I think the industry is different for anyone of dark skin. Including Asian and Latinx women. Colorism plays a bigger role in how people grow because there are a lot of racially ambiguous content creators who appeal to many different cultures which honestly I do think is quite cool. I get a lot of comments like “I’m white, but I love your videos!” LOL I know in THEIR head it’s a compliment, but I’m like what do you mean but? Do black women leave comments like this on Wayne Goss’ channel? I doubt it. On and off youtube I think people just have a hard time associating themselves with someone who looks different than them. Just because we don’t wear the same foundation shade it doesn’t mean you can’t enjoy their content. It’s just every single beauty tip may not apply to yo
You issued two tweets the other day that have been causing MAJOR debate in the online beauty community, particularly in popular makeup groups for black women. Folks don’t quite know what to make of them. On one hand, folks feel like “you’ve got a million subbies, what are you complaining about?” on the other hand, folks feel that your content is far better than some of the more melanin-deficient vloggers, and that you should have 10 million subscribers. How would you respond to these assertions?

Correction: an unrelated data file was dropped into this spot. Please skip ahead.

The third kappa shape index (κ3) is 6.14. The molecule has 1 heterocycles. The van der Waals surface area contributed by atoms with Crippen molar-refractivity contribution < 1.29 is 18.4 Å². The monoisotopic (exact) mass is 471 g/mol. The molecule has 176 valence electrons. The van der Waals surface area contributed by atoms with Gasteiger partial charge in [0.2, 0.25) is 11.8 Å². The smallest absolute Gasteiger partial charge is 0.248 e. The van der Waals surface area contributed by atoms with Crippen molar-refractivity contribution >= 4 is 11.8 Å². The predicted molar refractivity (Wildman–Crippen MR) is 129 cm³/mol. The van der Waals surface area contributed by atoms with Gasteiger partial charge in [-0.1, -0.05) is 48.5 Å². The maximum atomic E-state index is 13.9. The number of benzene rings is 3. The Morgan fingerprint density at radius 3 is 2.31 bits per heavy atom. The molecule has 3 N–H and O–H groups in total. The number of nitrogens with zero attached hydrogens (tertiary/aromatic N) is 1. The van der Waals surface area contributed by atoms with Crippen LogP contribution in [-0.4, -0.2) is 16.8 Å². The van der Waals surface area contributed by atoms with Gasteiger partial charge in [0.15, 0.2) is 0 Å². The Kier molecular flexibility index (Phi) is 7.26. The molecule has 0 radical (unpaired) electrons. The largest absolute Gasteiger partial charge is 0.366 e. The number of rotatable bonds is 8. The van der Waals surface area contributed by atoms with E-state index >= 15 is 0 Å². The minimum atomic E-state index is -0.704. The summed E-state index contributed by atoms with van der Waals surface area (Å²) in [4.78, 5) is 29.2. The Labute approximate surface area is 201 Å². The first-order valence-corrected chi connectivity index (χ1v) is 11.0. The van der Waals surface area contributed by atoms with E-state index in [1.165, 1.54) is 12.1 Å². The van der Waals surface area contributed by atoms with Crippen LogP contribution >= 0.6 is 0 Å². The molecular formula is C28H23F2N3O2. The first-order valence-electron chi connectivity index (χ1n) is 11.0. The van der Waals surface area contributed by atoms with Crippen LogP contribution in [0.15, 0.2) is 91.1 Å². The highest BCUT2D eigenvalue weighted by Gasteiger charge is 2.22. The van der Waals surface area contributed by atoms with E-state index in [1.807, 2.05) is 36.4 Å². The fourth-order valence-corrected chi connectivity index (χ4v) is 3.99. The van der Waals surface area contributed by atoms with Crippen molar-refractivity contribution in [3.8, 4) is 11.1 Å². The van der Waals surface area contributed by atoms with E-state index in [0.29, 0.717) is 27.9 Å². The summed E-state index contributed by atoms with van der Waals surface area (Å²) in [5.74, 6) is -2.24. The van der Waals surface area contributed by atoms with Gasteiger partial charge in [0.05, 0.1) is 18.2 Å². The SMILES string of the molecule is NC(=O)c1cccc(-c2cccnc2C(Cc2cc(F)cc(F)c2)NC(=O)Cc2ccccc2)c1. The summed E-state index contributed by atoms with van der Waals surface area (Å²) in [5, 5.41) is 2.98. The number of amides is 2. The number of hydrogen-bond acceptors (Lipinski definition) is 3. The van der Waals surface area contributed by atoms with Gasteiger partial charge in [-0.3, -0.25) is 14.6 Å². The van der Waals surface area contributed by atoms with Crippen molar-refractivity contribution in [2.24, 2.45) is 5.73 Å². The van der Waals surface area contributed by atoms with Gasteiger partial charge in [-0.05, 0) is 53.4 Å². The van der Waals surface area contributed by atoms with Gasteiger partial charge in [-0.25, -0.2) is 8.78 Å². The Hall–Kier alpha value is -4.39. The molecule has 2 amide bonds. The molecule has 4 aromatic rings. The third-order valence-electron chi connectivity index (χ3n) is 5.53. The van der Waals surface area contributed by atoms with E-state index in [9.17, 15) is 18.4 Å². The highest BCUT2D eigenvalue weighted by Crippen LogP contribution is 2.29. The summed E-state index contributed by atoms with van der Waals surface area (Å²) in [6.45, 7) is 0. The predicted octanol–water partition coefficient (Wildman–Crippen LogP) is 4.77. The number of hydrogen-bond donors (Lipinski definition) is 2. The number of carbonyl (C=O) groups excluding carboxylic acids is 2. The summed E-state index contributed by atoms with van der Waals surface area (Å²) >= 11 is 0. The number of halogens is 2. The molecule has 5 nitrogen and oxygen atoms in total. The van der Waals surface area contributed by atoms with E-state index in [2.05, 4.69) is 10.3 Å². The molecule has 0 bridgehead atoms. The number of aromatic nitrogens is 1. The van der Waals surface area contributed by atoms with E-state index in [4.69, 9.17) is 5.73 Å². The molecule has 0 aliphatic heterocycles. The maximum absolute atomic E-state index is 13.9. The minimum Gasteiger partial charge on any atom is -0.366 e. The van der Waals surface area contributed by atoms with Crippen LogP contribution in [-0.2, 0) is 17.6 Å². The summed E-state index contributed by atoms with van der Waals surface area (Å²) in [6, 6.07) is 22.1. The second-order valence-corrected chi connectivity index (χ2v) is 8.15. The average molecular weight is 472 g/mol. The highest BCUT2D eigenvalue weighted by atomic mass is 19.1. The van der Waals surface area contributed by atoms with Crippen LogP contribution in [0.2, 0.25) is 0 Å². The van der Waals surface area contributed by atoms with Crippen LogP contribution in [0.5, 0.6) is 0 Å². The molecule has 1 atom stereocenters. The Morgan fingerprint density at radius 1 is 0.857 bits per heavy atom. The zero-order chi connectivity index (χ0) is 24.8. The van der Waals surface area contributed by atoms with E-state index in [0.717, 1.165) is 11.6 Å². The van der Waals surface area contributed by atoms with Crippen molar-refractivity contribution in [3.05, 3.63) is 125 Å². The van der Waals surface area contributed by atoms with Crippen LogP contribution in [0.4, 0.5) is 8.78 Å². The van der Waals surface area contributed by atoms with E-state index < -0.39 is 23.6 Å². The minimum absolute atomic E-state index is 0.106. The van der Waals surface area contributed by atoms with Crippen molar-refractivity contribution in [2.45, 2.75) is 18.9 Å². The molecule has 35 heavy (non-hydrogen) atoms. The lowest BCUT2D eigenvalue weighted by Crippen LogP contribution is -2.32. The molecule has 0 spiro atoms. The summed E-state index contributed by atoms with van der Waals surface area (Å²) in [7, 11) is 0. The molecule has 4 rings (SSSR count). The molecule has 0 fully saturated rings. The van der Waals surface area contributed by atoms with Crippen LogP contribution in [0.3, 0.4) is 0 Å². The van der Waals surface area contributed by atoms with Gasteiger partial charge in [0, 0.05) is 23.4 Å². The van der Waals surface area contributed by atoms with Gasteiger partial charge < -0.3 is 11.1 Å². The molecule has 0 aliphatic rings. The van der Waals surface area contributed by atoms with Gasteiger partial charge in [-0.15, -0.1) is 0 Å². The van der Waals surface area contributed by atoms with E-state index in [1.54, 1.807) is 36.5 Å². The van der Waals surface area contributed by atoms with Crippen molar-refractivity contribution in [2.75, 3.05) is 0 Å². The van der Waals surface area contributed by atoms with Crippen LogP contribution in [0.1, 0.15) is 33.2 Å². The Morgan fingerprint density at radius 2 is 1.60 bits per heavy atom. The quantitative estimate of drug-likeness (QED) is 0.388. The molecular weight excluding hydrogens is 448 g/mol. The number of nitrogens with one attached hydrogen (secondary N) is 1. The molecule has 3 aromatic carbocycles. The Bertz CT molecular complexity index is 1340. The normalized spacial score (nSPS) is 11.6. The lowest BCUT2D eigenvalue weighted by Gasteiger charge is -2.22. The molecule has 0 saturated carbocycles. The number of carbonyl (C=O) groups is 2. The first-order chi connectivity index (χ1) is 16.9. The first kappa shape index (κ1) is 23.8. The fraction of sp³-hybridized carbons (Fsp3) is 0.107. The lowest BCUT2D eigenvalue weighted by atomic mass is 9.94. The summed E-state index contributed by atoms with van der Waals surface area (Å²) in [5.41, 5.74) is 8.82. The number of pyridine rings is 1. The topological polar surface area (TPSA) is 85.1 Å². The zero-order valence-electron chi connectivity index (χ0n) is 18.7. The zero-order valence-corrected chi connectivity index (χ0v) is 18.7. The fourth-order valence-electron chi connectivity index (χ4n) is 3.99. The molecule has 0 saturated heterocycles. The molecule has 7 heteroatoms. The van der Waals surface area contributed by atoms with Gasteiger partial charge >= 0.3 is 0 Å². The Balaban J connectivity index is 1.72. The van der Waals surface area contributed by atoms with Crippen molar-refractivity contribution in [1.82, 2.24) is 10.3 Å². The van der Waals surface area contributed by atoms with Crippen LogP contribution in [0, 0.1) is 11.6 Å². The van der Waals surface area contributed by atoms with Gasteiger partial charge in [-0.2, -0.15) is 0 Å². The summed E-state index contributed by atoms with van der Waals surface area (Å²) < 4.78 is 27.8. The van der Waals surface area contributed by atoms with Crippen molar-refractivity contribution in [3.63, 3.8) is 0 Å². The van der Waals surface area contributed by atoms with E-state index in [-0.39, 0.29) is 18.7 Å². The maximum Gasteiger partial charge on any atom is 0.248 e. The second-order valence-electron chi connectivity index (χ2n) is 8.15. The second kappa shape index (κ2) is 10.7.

Of course tweets are always going to be interpreted multiple different ways and that’s ok, but if you know me then you know what I advocate for. I think what people don’t realize is those tweets were not just about me. I repeat: the things I tweet do NOT always apply to just me. I don’t just speak for myself when I say it’s STILL difficult for a lot of vloggers of color to break through, and this is still absolutely true. I hate going to brand trips and often being the only black girl there. I hate that I sometimes get opportunities where I feel like they’re just meeting a quota, instead of wanting to actually work with me for what I offer as a vlogger. I hate that content that in my eyes may seem basic (and I get that there’s something for everyone) but I have to create a video that’s like 10 times more witty and creative to get a third of the viewership they would. We can’t act like in most industries black women [don’t] have to work three times harder. The same applies to youtube. And sometimes it’s exhausting as hell to do 3 times more of the work to get a fraction of the reward. Remember I got my milli, but it took 7 years; some of my counterparts did that in half the time. People also don’t realize that getting to a million subscribers is not the end be all, and it does not stop there. Most also don’t realize how hard it took to get there. Why shouldn’t I aspire to do more than that!? How often do we see women who look like me get brand collaborations and bigger ambassadorship opportunities, aside from just cool brand deals? It’s almost as if people are saying “you got your million now, so be happy”, when it’s not even wired in my DNA to just stop there. Getting to that milestone, while amazing, was supposed to help propel many more opportunities and collaborations on top of that. I’m not really sure why aspiring to do more is sometimes seen as a negative or ungratefulness in our community when there are white vloggers who get opportunities literally handed to them sometimes with not even a fraction of the amount of work as their counterparts. We can’t advocate for more black visibility in the beauty community and then when they get there turn around and be like oh well you can’t complain now cause you made it. I still have work to do, and so do my peers.